he's doing something unusual but he doesn't acknowlege that fact, nor does he offer any justification for this abnormal practice——he's not a moviestar for chrisakes, so why—whatfor?
The poem is from a 1997 book, so presumably this hairparlor scene occurs in the mid '90s, in retrospect a kind of golden age of prosperity for some if not most in the US, post-Cold War surplus and surfeit, the Clinton years of flush expenditures—
the salon's business is booming, its chairs are filled (lines 18/19),
profits are rife and Professor Wojahn can you blame him wants to look as prosperous and spif as your average tv-anchor,
coiffed to the max—
How long it must have been, the girl’s hair, [WHAT GIRL? WHERE?]
cascading down her shoulders almost to her waist, [CASCADING? CASCADING? YOU'RE REALLY GOING TO USE THAT WORD?]
light brown and heavy as brocade:[CASCADE/BROCADE: I GET IT] the story I’m
remembering of N’s, [N? WHO THE FUCK IS N? N? WHY AREN'T YOU TELLING ME WHO N IS?] remembering as my own
hair’s washed and cut, the salt-and-pepper
cuneiform [CUNEIFORM? CUNEIFORM? YOU'RE REALLY GOING TO USE THAT WORD TO DESCRIBE YOUR HAIR CLIPPINGS? JESUS CHRIST FUCK A DUCK HOW PRETENTIOUS CAN YOU GET] to frill my barber’s smock.
—on the poem goes, throwing in these absurd words, absurd because wrenched out of any authentic context and used to hype up/poeticize the content:
"veronicas of clicks" etcet . . .
Veronica: a word used in bullfighting, the term for a particular cape-move by the matador, transformed here by Wojahn to describe the thrusts of the scissors as they cut (lines 13, 14):
which makes Wojahn the bull, and Andrea his stylist the toreador about to impale him:
cuneiform / bull . . . it's positively Minoan. Ancient sacrificial rites in Cretan caves . . . (is that where the "nightingales" comes in, from Greek mythology?)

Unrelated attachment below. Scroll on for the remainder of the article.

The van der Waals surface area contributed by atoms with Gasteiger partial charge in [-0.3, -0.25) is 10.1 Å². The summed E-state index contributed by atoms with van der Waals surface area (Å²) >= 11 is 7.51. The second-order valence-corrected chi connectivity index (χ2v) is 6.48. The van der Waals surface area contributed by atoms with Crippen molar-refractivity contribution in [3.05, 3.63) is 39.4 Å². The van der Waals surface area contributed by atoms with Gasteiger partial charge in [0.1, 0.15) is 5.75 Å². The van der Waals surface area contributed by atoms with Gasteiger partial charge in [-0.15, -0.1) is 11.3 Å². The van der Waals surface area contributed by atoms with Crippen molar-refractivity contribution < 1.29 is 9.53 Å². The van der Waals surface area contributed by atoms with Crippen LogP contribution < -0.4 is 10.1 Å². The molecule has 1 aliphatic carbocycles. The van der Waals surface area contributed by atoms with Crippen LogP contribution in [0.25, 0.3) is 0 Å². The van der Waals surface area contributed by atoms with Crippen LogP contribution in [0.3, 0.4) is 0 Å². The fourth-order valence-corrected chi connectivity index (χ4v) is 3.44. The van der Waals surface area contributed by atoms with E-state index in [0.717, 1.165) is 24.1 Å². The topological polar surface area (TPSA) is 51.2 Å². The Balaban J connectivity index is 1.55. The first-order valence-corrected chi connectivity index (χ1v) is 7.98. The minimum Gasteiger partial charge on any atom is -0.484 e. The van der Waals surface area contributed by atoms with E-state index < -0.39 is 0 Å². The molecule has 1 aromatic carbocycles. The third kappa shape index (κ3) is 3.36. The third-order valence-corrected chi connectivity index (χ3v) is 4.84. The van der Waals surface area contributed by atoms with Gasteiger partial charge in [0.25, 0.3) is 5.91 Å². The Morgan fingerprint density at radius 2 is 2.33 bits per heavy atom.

And where's the "story" these first few inept "set-up" lines have promised? when does the poem get to that story,
and what the hell happens in that story? Hunh? "N"
[AND, AGAIN: WHO THE FUCK IS THIS "N" ANYWAY? FOR CRYSAKE, WOJAHN, IS THIS POEM EVER GOING TO TELL ME WHO "N" IS?]
told a story about what?——
"the Family Romance, mid-century American- / style, the child fetching ice / for the father’s drink, the far-off lovely // scent of mother’s perfume."
How many cliche phrases can you pack into one sentence, how much flat prose can you stick into one poem, but is THAT the "story"?
No, no, that's not it, the poem is more than half over,
and the "story" it's promised in the beginning has still not appeared, so what is the "story"?——
AND WHEN IS THE STORY GOING TO START!
—why would any reader put up with such indirection and procrastination?—
I give up. Is THIS the goddamn story:
on Saturday nights Anne Marie would wash my hair
——is THAT the "story" told by "N"?
—the "story" told to Wojahn by the mysterious "N" on what occasion I wonder, I'm trying to imagine the scene where Wojahn and "N" are swapping shampoo memories . . .
And why the hell is the poem so duplicitous in its narrative: why does it make the reader think for half of its length that "the girl" and "N" are two separate characters (and to confuse things even more, we have "Andrea" in line 19)——